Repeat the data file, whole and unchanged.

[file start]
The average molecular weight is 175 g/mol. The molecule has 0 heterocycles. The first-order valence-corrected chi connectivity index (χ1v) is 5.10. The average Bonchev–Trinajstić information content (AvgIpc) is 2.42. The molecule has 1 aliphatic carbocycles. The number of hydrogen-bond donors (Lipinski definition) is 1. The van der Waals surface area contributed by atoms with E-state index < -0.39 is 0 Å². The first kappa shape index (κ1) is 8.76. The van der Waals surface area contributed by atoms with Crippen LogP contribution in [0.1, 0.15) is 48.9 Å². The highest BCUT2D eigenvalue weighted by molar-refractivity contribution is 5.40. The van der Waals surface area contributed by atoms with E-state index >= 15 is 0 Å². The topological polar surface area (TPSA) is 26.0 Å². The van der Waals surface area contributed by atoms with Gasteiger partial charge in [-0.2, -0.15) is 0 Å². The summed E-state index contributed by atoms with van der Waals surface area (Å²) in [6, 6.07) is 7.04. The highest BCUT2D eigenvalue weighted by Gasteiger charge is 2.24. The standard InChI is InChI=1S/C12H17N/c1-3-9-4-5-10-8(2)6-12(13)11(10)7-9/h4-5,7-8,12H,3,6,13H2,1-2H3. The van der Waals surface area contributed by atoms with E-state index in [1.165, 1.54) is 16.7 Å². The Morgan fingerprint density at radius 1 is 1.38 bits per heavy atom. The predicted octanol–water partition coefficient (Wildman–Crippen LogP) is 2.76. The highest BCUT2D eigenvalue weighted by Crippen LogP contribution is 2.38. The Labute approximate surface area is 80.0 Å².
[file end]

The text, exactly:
The average molecular weight is 175 g/mol. The molecule has 0 heterocycles. The first-order valence-corrected chi connectivity index (χ1v) is 5.10. The average Bonchev–Trinajstić information content (AvgIpc) is 2.42. The molecule has 1 aliphatic carbocycles. The number of hydrogen-bond donors (Lipinski definition) is 1. The van der Waals surface area contributed by atoms with E-state index < -0.39 is 0 Å². The first kappa shape index (κ1) is 8.76. The van der Waals surface area contributed by atoms with Crippen LogP contribution in [0.1, 0.15) is 48.9 Å². The highest BCUT2D eigenvalue weighted by molar-refractivity contribution is 5.40. The van der Waals surface area contributed by atoms with E-state index >= 15 is 0 Å². The topological polar surface area (TPSA) is 26.0 Å². The van der Waals surface area contributed by atoms with Gasteiger partial charge in [-0.2, -0.15) is 0 Å². The summed E-state index contributed by atoms with van der Waals surface area (Å²) in [6, 6.07) is 7.04. The highest BCUT2D eigenvalue weighted by Gasteiger charge is 2.24. The standard InChI is InChI=1S/C12H17N/c1-3-9-4-5-10-8(2)6-12(13)11(10)7-9/h4-5,7-8,12H,3,6,13H2,1-2H3. The van der Waals surface area contributed by atoms with E-state index in [1.165, 1.54) is 16.7 Å². The Morgan fingerprint density at radius 1 is 1.38 bits per heavy atom. The predicted octanol–water partition coefficient (Wildman–Crippen LogP) is 2.76. The highest BCUT2D eigenvalue weighted by Crippen LogP contribution is 2.38. The Labute approximate surface area is 80.0 Å².